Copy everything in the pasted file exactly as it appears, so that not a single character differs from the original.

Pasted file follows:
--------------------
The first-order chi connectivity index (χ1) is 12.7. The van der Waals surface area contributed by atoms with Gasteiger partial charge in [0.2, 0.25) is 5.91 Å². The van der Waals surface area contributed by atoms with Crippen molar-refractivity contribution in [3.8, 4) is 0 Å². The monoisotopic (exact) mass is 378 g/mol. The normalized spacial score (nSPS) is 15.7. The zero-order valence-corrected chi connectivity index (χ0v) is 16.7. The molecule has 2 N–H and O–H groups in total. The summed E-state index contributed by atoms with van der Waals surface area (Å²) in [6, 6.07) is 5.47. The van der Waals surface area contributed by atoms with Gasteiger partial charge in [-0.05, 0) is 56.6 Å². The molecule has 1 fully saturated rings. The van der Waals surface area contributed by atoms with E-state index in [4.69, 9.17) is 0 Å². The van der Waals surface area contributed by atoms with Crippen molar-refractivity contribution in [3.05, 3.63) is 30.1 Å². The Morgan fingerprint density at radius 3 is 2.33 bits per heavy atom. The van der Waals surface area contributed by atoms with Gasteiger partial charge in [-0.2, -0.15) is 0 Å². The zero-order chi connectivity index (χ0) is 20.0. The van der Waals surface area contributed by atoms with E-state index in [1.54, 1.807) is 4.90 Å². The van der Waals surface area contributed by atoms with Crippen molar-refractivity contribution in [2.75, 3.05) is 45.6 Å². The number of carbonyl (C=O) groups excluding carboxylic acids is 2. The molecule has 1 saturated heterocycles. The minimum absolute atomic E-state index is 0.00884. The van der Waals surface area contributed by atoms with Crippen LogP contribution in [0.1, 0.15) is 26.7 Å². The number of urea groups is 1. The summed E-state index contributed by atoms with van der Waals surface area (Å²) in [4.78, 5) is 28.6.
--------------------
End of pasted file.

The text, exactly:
The first-order chi connectivity index (χ1) is 12.7. The van der Waals surface area contributed by atoms with Gasteiger partial charge in [0.2, 0.25) is 5.91 Å². The van der Waals surface area contributed by atoms with Crippen molar-refractivity contribution in [3.8, 4) is 0 Å². The monoisotopic (exact) mass is 378 g/mol. The normalized spacial score (nSPS) is 15.7. The zero-order valence-corrected chi connectivity index (χ0v) is 16.7. The molecule has 2 N–H and O–H groups in total. The summed E-state index contributed by atoms with van der Waals surface area (Å²) in [6, 6.07) is 5.47. The van der Waals surface area contributed by atoms with Gasteiger partial charge in [-0.05, 0) is 56.6 Å². The molecule has 1 fully saturated rings. The van der Waals surface area contributed by atoms with E-state index in [4.69, 9.17) is 0 Å². The van der Waals surface area contributed by atoms with Crippen molar-refractivity contribution in [3.05, 3.63) is 30.1 Å². The Morgan fingerprint density at radius 3 is 2.33 bits per heavy atom. The van der Waals surface area contributed by atoms with Gasteiger partial charge in [-0.2, -0.15) is 0 Å². The zero-order chi connectivity index (χ0) is 20.0. The van der Waals surface area contributed by atoms with E-state index in [1.54, 1.807) is 4.90 Å². The van der Waals surface area contributed by atoms with Crippen molar-refractivity contribution in [2.75, 3.05) is 45.6 Å². The number of carbonyl (C=O) groups excluding carboxylic acids is 2. The molecule has 1 saturated heterocycles. The minimum absolute atomic E-state index is 0.00884. The van der Waals surface area contributed by atoms with Crippen LogP contribution in [0.1, 0.15) is 26.7 Å². The number of urea groups is 1. The summed E-state index contributed by atoms with van der Waals surface area (Å²) in [4.78, 5) is 28.6.